One by one property owners shared their stories of financial hardship, lost jobs, hours cut, and just being flat out broke in Allentown, where even the mayor admits, poverty is the city’s biggest problem.
But the property owners left City Hall shocked after the Allentown Planning Commission denied their requests for a break from a city ordinance that will cost each of them $8,000 to $10,000 for the installation of new sidewalks on their properties.
They have no sidewalks now and the city requires they get them.
Their unexpected encounter with the city’s sidewalk ordinance grew out of a plan to re-pave Cumberland Street, and the process that followed zeroed in on properties without sidewalks.
Their hard luck stories carried no weight, at least legally speaking, with the commission, which Chairman Oldrich Fouchek III stated repeatedly throughout the meeting was bound by the ordinance, not emotions.
“We’re not the policy makers,” Fouchek said.
Their financial situation would play no role in the commission’s decision, Fouchek reminded the property owners who went on to tell the board they did not have the money.
Troy Walker said he wasn’t asking for much.
“All I want is my yard the way it is,” said Walker who lives on a corner property that has a grass strip running the length of the house, along with a shrub and a tree that he said has been there longer than he has been alive.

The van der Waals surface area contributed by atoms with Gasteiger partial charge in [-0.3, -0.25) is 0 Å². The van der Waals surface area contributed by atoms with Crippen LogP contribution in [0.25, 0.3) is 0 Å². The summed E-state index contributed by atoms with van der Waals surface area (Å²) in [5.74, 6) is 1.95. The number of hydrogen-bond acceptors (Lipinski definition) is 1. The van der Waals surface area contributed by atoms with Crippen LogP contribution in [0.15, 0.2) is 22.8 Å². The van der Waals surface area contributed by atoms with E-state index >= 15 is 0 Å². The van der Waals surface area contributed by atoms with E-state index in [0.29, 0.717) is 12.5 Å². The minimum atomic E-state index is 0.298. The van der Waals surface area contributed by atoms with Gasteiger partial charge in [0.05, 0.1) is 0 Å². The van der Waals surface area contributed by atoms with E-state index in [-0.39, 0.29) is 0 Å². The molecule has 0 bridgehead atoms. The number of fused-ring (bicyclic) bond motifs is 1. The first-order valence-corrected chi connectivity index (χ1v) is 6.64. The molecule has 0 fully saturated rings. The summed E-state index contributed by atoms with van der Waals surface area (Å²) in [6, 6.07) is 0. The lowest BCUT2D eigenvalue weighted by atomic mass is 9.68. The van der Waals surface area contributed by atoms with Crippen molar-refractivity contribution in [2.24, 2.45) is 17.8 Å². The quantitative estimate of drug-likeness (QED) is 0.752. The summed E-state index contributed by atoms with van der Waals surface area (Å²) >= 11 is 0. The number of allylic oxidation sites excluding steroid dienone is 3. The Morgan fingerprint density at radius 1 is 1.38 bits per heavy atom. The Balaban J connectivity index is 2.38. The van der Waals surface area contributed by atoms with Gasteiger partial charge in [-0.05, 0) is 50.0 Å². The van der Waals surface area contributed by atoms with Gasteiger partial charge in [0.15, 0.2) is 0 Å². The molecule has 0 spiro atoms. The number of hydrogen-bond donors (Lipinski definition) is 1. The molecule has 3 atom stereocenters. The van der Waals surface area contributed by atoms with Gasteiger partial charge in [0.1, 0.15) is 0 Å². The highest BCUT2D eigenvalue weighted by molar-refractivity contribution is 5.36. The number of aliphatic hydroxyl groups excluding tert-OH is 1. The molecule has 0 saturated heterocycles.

Walker, who said he lost his job and his wife had her hours reduced, said he never would have bought the house 13 years ago if he knew about the sidewalk problem.
The commission reserved judgment on his request, pending an on-site inspection.
Diane Cheer tried to get the same break Walker was seeking and made an impassioned plea for help.
Cheer called the city’s move “ unconscionable … in these economic times.”
She said she called the White House to get the city to back off.
Another man in the audience, Mario Pantojas, said he called The White House, too.
Pantojas bought the property less than four months ago, and said he was told by the realtor he did not have to worry about the lack of sidewalks.
Francine Enright told the commissioners she is too old to take on new debt.
“At 71, I can’t afford it,” she said. If there are any real dangers in the neighborhood, she said, it isn’t from the lack of sidewalks.
“We are in danger of our own street,” she said, referring to the speeders and heavy traffic. As for the sidewalk bill, she said, “It’s not fair.”
Without the commission granting a “sidewalk postponement ,” the property owners are faced with one of two decisions: either hire a contractor to do the work, or the city will pick one for them, get the job done and place a lien on their property until the bill is paid.
In other action, the commission approved a zoning change for the former LSI Building, 555 Union Boulevard, from limited industrial to an “Innovation and Workforce Development Zone.”
Michael Hefele, the city’s planning director, said the building’s new owners are planning on a charter school and “various public uses,” for training and research on the property.
The commission also approved plans for a new Dunkin’ Donuts on Lehigh Street. Owner Kishor Dalsania said he expects it to open in August or September.
He said he owns six others, three in Allentown and others in Fogelsville, Trexlertown and Quakertown.